This story has been updated.
A state district judge granted San Antonio and Bexar County a temporary restraining order on Tuesday that allows them to require masks in city and county-owned facilities and school districts.
San Antonio and Bexar County sued Gov. Greg Abbott on Tuesday over his July executive order that prohibited them from issuing mask mandates.
Judge Antonia “Toni” Arteaga of the 57th Civil District Court ruled Tuesday that the city and county could mandate masks on a temporary basis.
“I don’t do this lightly,” Arteaga said. “And I don’t mind letting you guys know that the affidavit of [Dr. Junda Woo], our local public health authority, weighed heavily in my decision, as does the fact that the school year for many of our children, including those under 12, has begun. And those under 12 of course, as you know, don’t have access to the vaccine and they’re already in school. So I do find that this is emergent, I do find that it is necessary.”
A hearing to extend the temporary restraining order will be held Monday morning.
Abbott’s office released a statement after the ruling: “Governor Abbott’s resolve to protect the rights and freedoms of all Texans has not wavered. There have been dozens of legal challenges to the Governor’s executive orders—all of which have been upheld in the end. We expect a similar outcome when the San Antonio trial court’s decision is reviewed by the appellate courts.”
Mayor Ron Nirenberg said that the lawsuit was to challenge Abbott’s authority to suspend local emergency orders during the pandemic. Find a copy of the lawsuit here.
“Ironically, the governor is taking a state law meant to facilitate local action during an emergency and using it to prohibit local response to the emergency that he himself declared,” he said in a news release.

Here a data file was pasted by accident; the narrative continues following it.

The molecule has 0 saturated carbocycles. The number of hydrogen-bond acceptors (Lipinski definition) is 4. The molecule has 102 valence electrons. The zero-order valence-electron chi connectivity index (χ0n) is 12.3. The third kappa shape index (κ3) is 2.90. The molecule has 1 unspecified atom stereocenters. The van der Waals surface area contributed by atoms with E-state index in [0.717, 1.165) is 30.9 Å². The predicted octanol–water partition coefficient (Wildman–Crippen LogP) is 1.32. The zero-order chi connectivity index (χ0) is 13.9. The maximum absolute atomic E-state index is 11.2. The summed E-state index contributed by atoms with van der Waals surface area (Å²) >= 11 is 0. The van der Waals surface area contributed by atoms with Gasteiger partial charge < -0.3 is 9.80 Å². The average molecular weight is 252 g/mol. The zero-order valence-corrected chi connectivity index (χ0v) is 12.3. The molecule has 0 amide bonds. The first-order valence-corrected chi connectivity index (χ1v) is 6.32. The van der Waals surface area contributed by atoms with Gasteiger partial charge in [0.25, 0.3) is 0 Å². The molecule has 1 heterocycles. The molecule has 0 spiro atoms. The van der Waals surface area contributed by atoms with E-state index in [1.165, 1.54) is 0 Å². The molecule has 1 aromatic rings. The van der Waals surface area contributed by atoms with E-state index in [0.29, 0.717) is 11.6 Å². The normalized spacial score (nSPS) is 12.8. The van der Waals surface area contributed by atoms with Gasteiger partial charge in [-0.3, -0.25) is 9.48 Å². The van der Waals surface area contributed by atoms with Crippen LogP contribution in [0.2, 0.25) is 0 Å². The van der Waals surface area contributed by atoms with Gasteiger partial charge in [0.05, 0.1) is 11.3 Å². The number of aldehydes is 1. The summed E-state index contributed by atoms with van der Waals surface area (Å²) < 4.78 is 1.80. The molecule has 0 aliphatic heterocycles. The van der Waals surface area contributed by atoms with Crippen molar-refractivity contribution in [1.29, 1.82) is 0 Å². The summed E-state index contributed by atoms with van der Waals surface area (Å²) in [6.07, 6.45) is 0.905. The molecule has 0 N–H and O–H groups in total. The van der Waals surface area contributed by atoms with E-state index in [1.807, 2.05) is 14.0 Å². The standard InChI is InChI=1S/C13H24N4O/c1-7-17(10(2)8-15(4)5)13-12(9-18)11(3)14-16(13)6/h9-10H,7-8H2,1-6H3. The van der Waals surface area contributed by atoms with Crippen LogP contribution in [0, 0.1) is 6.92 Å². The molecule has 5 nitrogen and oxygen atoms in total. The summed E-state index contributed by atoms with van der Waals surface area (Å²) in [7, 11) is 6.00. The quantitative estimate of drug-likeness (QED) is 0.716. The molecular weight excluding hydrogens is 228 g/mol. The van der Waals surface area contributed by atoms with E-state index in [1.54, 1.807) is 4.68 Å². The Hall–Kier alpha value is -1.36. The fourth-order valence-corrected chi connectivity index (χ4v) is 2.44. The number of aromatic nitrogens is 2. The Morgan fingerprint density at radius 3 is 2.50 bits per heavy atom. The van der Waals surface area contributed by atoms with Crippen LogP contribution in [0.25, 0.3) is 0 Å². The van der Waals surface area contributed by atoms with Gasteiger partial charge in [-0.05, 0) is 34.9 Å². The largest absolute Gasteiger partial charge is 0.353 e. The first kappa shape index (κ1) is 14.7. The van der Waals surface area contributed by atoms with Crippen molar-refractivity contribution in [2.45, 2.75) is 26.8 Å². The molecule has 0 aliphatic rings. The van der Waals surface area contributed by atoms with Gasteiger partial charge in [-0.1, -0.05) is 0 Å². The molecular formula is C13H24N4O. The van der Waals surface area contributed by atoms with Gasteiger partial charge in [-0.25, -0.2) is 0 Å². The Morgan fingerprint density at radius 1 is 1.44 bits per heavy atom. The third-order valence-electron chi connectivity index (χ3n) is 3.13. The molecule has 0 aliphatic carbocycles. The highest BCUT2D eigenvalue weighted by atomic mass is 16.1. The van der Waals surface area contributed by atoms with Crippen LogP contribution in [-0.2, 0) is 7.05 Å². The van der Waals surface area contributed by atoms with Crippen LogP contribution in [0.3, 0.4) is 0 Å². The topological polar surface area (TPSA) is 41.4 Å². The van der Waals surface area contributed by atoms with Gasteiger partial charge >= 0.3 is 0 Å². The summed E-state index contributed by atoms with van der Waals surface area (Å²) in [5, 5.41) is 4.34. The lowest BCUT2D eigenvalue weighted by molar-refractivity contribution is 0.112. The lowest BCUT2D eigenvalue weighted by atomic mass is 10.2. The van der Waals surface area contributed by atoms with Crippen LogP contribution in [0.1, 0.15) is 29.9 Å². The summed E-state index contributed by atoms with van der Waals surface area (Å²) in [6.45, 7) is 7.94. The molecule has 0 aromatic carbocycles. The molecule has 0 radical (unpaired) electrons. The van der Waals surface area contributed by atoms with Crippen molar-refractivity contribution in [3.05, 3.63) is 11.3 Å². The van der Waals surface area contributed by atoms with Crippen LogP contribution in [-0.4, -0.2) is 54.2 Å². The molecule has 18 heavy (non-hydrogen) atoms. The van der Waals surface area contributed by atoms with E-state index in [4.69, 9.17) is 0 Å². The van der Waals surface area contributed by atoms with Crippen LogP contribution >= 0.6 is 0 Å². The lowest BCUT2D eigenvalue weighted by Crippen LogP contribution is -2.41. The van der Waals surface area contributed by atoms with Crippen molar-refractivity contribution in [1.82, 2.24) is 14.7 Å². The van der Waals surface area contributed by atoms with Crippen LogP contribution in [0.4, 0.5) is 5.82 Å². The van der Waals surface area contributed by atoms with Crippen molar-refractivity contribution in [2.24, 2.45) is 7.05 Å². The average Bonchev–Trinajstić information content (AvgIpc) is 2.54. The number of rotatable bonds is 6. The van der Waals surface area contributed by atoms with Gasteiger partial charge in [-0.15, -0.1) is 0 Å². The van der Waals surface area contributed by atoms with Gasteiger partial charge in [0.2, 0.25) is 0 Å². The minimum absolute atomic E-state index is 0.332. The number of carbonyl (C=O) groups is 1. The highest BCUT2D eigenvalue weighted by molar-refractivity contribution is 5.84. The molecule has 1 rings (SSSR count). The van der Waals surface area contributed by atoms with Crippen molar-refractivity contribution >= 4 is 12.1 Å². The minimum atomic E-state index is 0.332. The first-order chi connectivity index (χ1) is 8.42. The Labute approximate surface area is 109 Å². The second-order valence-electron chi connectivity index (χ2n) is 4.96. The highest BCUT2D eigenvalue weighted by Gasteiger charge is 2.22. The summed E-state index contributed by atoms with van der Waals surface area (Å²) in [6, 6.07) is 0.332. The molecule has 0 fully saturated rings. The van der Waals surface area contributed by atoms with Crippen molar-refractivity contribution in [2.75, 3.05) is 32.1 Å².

A temporary restraining order is necessary as San Antonio and Bexar County face “imminent irreparable harm,” from transmission of the coronavirus, plaintiffs wrote.
This is not the first lawsuit over Abbott’s order; Dallas County sued on Monday night. Dallas Independent School District and Austin Independent School District also announced Monday that they would be requiring masks in schools despite Abbott’s executive order.
With the temporary restraining order in place, the San Antonio Metropolitan Health District intends to immediately require masks in public schools and unvaccinated students to quarantine if they come in “close contact” with someone that tested positive for COVID-19.
As schools open for the new year, local officials and many parents have expressed concern over the inability to require students to wear masks in the classroom. Children under the age of 12 are still ineligible for a vaccine.
“The San Antonio and Bexar County Health Authority has also determined that requiring masks in public schools is necessary to prevent further spread of COVID-19 during the current increase in cases due to the spread of the highly contagious delta variant,” the lawsuit stated. “With students in San Antonio-area schools returning to classrooms in coming days, the Health Authority needs to put in place an appropriate masking directive to ensure the safety of the community.”
The city and county argued in its filing that Abbott exceeded his authority, as Texas law “gives the governor authority to suspend statutes and regulations governing state officials and agencies, but not the statutes giving local governments the authority to manage public health within their own jurisdictions,” city and county representatives wrote in the lawsuit filed Tuesday. Bexar County Judge Nelson Wolff reiterated that point during a county commissioners meeting Tuesday morning.
“We believe that he has unconstitutionally stepped beyond his power as governor, that the only body that has the right to change our respective authority at the local level is the Texas legislature and they have not done that,” Wolff said.
“We are in great jeopardy in this community, particularly with schools with young children coming back. Just in the last month or so, nationwide, the number of children going into the hospital has doubled, so it’s affecting young people today as well as older people.”
University Health president and CEO George Hernandez also pointed out to commissioners Tuesday that in the hospital system, the average age of the unvaccinated COVID-19 patient is 46, while among vaccinated patients, it’s 61. Almost nine in ten patients in local hospitals are unvaccinated.
“I just wanted to put an exclamation point on that,” he said.